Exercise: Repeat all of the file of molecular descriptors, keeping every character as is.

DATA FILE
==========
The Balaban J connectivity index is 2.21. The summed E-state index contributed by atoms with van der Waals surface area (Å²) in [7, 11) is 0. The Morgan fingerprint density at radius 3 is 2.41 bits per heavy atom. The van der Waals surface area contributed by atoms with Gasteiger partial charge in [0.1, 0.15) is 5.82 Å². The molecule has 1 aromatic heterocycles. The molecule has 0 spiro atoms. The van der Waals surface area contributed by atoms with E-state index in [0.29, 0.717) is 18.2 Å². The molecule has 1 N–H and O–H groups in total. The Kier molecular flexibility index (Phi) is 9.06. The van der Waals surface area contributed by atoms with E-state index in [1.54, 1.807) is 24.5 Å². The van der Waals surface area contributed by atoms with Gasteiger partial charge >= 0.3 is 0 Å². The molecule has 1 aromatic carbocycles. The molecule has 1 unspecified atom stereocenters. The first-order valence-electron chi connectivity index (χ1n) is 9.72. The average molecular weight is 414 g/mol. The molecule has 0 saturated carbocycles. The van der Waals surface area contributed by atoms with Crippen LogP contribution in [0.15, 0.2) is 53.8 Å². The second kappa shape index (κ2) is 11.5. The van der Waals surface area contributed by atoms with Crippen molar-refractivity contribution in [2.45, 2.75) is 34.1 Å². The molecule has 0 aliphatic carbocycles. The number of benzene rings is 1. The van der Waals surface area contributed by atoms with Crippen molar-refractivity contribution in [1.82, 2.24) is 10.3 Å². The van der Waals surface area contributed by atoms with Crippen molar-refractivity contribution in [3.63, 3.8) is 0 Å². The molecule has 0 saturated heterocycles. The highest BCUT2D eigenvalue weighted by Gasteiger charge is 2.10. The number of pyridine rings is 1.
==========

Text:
The Balaban J connectivity index is 2.21. The summed E-state index contributed by atoms with van der Waals surface area (Å²) in [7, 11) is 0. The Morgan fingerprint density at radius 3 is 2.41 bits per heavy atom. The van der Waals surface area contributed by atoms with Gasteiger partial charge in [0.1, 0.15) is 5.82 Å². The molecule has 1 aromatic heterocycles. The molecule has 0 spiro atoms. The van der Waals surface area contributed by atoms with E-state index in [0.29, 0.717) is 18.2 Å². The molecule has 1 N–H and O–H groups in total. The Kier molecular flexibility index (Phi) is 9.06. The van der Waals surface area contributed by atoms with E-state index in [1.54, 1.807) is 24.5 Å². The van der Waals surface area contributed by atoms with Gasteiger partial charge >= 0.3 is 0 Å². The molecule has 1 aromatic carbocycles. The molecule has 1 unspecified atom stereocenters. The first-order valence-electron chi connectivity index (χ1n) is 9.72. The average molecular weight is 414 g/mol. The molecule has 0 saturated carbocycles. The van der Waals surface area contributed by atoms with Crippen LogP contribution in [0.15, 0.2) is 53.8 Å². The second kappa shape index (κ2) is 11.5. The van der Waals surface area contributed by atoms with Crippen molar-refractivity contribution in [2.45, 2.75) is 34.1 Å². The molecule has 0 aliphatic carbocycles. The number of benzene rings is 1. The van der Waals surface area contributed by atoms with Crippen molar-refractivity contribution in [1.82, 2.24) is 10.3 Å². The van der Waals surface area contributed by atoms with Crippen molar-refractivity contribution in [3.63, 3.8) is 0 Å². The molecule has 0 saturated heterocycles. The highest BCUT2D eigenvalue weighted by Gasteiger charge is 2.10. The number of pyridine rings is 1.